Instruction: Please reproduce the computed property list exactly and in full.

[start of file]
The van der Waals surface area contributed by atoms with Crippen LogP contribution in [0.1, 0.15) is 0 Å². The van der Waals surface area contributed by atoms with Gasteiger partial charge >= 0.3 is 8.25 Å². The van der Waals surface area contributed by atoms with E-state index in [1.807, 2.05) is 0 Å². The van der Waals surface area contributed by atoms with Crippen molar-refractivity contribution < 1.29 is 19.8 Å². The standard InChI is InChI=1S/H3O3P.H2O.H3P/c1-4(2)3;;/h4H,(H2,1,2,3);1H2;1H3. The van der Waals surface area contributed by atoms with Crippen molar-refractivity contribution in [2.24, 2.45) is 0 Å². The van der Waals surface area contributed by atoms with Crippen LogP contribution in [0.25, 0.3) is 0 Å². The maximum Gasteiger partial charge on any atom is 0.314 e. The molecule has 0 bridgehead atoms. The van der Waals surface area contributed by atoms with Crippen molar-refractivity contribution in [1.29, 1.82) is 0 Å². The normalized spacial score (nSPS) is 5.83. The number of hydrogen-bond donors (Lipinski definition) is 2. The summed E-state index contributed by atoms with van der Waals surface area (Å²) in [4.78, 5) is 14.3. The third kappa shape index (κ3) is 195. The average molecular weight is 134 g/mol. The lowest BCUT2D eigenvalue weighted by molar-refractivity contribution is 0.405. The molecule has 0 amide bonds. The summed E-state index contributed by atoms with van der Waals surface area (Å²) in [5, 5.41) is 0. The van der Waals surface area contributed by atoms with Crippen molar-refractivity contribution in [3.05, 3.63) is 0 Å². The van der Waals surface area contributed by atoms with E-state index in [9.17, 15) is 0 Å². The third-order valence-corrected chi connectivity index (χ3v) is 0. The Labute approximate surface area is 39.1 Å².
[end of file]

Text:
The van der Waals surface area contributed by atoms with Crippen LogP contribution in [0.1, 0.15) is 0 Å². The van der Waals surface area contributed by atoms with Gasteiger partial charge >= 0.3 is 8.25 Å². The van der Waals surface area contributed by atoms with E-state index in [1.807, 2.05) is 0 Å². The van der Waals surface area contributed by atoms with Crippen molar-refractivity contribution < 1.29 is 19.8 Å². The standard InChI is InChI=1S/H3O3P.H2O.H3P/c1-4(2)3;;/h4H,(H2,1,2,3);1H2;1H3. The van der Waals surface area contributed by atoms with Crippen molar-refractivity contribution in [2.24, 2.45) is 0 Å². The van der Waals surface area contributed by atoms with Crippen LogP contribution in [0.25, 0.3) is 0 Å². The maximum Gasteiger partial charge on any atom is 0.314 e. The molecule has 0 bridgehead atoms. The van der Waals surface area contributed by atoms with Crippen molar-refractivity contribution in [1.29, 1.82) is 0 Å². The normalized spacial score (nSPS) is 5.83. The number of hydrogen-bond donors (Lipinski definition) is 2. The summed E-state index contributed by atoms with van der Waals surface area (Å²) in [4.78, 5) is 14.3. The third kappa shape index (κ3) is 195. The average molecular weight is 134 g/mol. The lowest BCUT2D eigenvalue weighted by molar-refractivity contribution is 0.405. The molecule has 0 amide bonds. The summed E-state index contributed by atoms with van der Waals surface area (Å²) in [5, 5.41) is 0. The van der Waals surface area contributed by atoms with Crippen molar-refractivity contribution in [3.05, 3.63) is 0 Å². The van der Waals surface area contributed by atoms with E-state index in [9.17, 15) is 0 Å². The third-order valence-corrected chi connectivity index (χ3v) is 0. The Labute approximate surface area is 39.1 Å².